To top it off, you won’t have to worry about data caps or contracts.

So if one or more of the people in your household are recipients of Supplemental Security Income, National School Lunch Program (NSLP), or Community Eligibility Provision (CEP) of the NSLP, you can fill out the Spectrum Internet Assist application.

Astound Broadband’s Internet First

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Astound Broadband, which is powered by RCN, Wave, and Grande, offers Internet First for families and students in low-income households.

If your household takes part in Internet First’s long list of qualifying public assistance programs, you can get internet access for only $9.95 a month — and your first 60 days are free.

Go to the Internet First website to apply for service.

Optimum Advantage Internet

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Optimum offers their Optimum Advantage Internet plan, where eligible customers can get up to 50 Mbps internet speeds plus free installation, a free router, and no data caps for $14.99 per month.

To be eligible for the Optimum Advantage Internet plan, you or someone in your household must qualify or participate in NSLP, veteran government assistance, senior government assistance, or are a New York City resident attending a New York City public school.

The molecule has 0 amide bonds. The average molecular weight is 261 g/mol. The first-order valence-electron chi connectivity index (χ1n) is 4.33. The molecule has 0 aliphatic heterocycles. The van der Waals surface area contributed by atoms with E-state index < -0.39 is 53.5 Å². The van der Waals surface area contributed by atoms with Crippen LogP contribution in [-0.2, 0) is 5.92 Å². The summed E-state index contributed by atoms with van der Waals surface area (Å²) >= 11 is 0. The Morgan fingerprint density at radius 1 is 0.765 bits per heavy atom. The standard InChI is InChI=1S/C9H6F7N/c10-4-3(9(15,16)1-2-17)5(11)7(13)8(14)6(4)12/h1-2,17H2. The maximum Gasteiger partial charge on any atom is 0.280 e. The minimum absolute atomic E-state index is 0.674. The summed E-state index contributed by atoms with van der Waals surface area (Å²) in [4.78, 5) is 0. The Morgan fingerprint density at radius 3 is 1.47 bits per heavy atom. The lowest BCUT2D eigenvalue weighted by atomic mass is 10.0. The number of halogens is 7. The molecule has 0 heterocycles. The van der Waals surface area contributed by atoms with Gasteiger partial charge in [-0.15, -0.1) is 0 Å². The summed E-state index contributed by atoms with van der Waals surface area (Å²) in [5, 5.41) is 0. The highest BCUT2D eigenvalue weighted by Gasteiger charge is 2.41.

Click here to apply.

Verizon Lifeline

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Rather than creating a new internet plan like many other companies, Verizon boosts the discount you’d normally get from the government-sponsored Lifeline Discount Program.

Lifeline, which we discuss in more detail soon, offers $9.25 off internet service each month. Verizon’s added discount brings that down even further, making its starting plan completely free.

Verizon’s deal offers the fastest speeds on our list. With speeds this fast, you can easily hold video calls while other family members are on the internet, which is a great help if you’re working from home.

Affordable internet for families, students and seniors

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If you don’t qualify for the Affordable Connectivity Program — or you do and you want to stack discounts — look into these plans that may fit your needs.

Free internet for low-income families and households

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Many low-income internet programs focus on connecting students to valuable online resources, so they require that you have a school-age child at home.